Blackburn with Darwen Council renegotiates Capita outsourcing deal
Blackburn with Darwen Council is renegotiating its £200m 15-year outsourcing deal with Capita as it tries to save millions of pounds in its budget
Blackburn with Darwen Council is renegotiating its £200m 15-year outsourcing agreement with Capita as it attempts to save millions of pounds in its budget.
The council must give notice of termination at least a year before the contract ends, in June 2016.
According to the Lancashire Telegraph, Blackburn with Darwen Council wants to review the terms of the contract and renegotiate which services are outsourced and the cost. The council wants to save £31m from its budget over the three years from 2015 to 2018.
The contract was signed in 2001 and hundreds of council staff transferred to Capita. Part of this included the council paying more than £500,000 for IT equipment, licences and software from Capita.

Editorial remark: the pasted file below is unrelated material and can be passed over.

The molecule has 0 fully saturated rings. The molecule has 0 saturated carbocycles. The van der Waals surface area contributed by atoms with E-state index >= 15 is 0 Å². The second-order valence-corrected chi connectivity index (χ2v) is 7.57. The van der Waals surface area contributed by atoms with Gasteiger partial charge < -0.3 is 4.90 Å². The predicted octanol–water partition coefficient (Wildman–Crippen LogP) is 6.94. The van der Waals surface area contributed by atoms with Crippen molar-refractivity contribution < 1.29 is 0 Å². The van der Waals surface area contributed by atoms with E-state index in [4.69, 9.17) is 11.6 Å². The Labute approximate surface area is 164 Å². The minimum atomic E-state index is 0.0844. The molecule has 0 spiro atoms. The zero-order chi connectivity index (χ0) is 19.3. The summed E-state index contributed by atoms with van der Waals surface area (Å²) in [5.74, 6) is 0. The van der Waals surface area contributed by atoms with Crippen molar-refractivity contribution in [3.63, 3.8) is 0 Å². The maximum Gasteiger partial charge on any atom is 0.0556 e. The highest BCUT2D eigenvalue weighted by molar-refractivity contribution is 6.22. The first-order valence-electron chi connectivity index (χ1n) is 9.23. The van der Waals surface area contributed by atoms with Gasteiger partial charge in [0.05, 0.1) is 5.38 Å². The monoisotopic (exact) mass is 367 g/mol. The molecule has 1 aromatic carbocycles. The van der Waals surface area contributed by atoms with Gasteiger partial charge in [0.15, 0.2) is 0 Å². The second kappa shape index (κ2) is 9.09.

There have been recent changes to the contract. In July 2012, payroll and personnel services were taken back in-house.
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Council CEO Harry Catherall said: “The council’s view on partnerships is that we are open to all opportunities and will consider working with anybody who can clearly demonstrate they can change things for the better. The 15-year contract with Capita was certainly ground-breaking. It focused on economic regeneration and all the original targets have been met. It has been regularly reviewed with a focus on the strengths and weaknesses.
“This is happening again, now that the current arrangements are due to end in June 2016.”
Councils are increasingly outsourcing activities as budgets are cut. The number of staff directly employed by a fifth of local authorities will reduce 35% by 2020 as a result of more outsourcing, according to research.
The research of 267 council CEOs – carried out by the Local Government Journal and Hay group – revealed that 51% of councils intend to outsource more, compared with 10% that said this in 2013.
But long outsourcing contracts can become less effective over time, unless they are regularly reviewed and renegotiated. For example, In 2001 – when the contract was signed – nobody could have anticipated the financial turmoil later in the decade.